Streaming first takes into consideration the need to build out the data warehouse or lake – on-prem or in the cloud – without taking downtime and with little to no disruption to the enterprise. As Wilkes points out in his closing observations:

 “A better approach to minimizing or eliminating downtime is an online migration that keeps the application running. To perform this task, source changes from the in-house database, using a technology called change data capture (CDC), as real-time data streams, load the database to the cloud, then apply any changes from the real-time stream that happened while you were doing the loading. The change delivery to the cloud can be kept running while you test the cloud application, and when you cut over, it will be already up to date.”

This brings us to a topic familiar to all members of the NonStop community. The principles of CDC are well understood and have provided the foundation for many NonStop vendor products supporting data replication and the implementation of Disaster / Recovery sites. And yet, it’s the kind of baby-step approach that enterprises should welcome – CDC holds the key to ensuring minimal to no downtime even as it quickly brings up to operational “speed” the data warehouse / lake enterprises need on their journey to  providing the business with real-time analytics!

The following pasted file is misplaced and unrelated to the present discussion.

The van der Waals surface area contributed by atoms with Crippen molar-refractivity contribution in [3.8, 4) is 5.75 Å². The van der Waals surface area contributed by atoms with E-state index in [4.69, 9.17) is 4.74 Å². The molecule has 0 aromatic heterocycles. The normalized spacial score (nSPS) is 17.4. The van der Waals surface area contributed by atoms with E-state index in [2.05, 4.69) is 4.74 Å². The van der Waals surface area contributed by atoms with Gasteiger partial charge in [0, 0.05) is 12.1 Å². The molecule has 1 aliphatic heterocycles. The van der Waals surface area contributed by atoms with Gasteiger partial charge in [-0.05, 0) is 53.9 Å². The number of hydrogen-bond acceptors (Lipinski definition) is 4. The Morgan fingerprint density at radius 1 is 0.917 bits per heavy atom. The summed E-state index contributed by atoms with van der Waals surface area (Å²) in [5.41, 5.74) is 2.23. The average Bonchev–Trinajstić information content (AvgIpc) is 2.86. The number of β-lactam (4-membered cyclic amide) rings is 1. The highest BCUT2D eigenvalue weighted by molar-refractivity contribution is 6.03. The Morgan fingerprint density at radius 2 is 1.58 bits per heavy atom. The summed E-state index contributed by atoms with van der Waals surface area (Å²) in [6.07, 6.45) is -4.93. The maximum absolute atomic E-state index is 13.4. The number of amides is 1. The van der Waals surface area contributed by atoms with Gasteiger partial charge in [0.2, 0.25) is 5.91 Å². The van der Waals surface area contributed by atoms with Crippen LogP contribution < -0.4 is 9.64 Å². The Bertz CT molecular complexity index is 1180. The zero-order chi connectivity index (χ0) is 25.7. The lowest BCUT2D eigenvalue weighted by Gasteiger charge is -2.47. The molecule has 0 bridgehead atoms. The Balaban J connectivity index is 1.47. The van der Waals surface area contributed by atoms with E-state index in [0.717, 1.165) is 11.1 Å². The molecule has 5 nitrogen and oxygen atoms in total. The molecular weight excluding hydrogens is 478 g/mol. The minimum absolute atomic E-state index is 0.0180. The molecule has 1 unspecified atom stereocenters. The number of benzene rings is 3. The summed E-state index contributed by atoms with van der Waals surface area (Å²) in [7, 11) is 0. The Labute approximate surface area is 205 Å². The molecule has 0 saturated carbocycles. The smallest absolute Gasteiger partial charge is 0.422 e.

It would be left to another blogger, Hyoun Park, who in a June 17, 2019, post The Death of Big Data and the Emergence of the Multi-Cloud Era on the web site, Amalgam Insights, provides something close to an obituary for Big Data when writing:

“Big Data will be remembered for its role in enabling the beginning of social media dominance, its role in fundamentally changing the mindset of enterprises in working with multiple orders of magnitude increases in data volume, and in clarifying the value of analytic data, data quality, and data governance for the ongoing valuation of data as an enterprise asset.”

Striim understands that Big Data may not be as dead as some industry pundits suggest, but its role as once envisioned may be on life support, enterprises are coming to realize that the real issue here is selecting the streaming data integration product. “While real-time analytics and instant operational insights may get the most publicity and represent the long-term goal of many organizations,” concluded Wilkes, “the real workhorse behind the scenes is streaming data integration.” And that is the business need that Striim is addressing today! If you want to know more about Striim, streaming data integration, real-time analytics and yes even Big Data AI, then email or call us as we would be only too happy to discuss the many ways your enterprise could benefit from deploying Striim across your enterprise.

Katherine Rincon | Senior Vice President, Marketing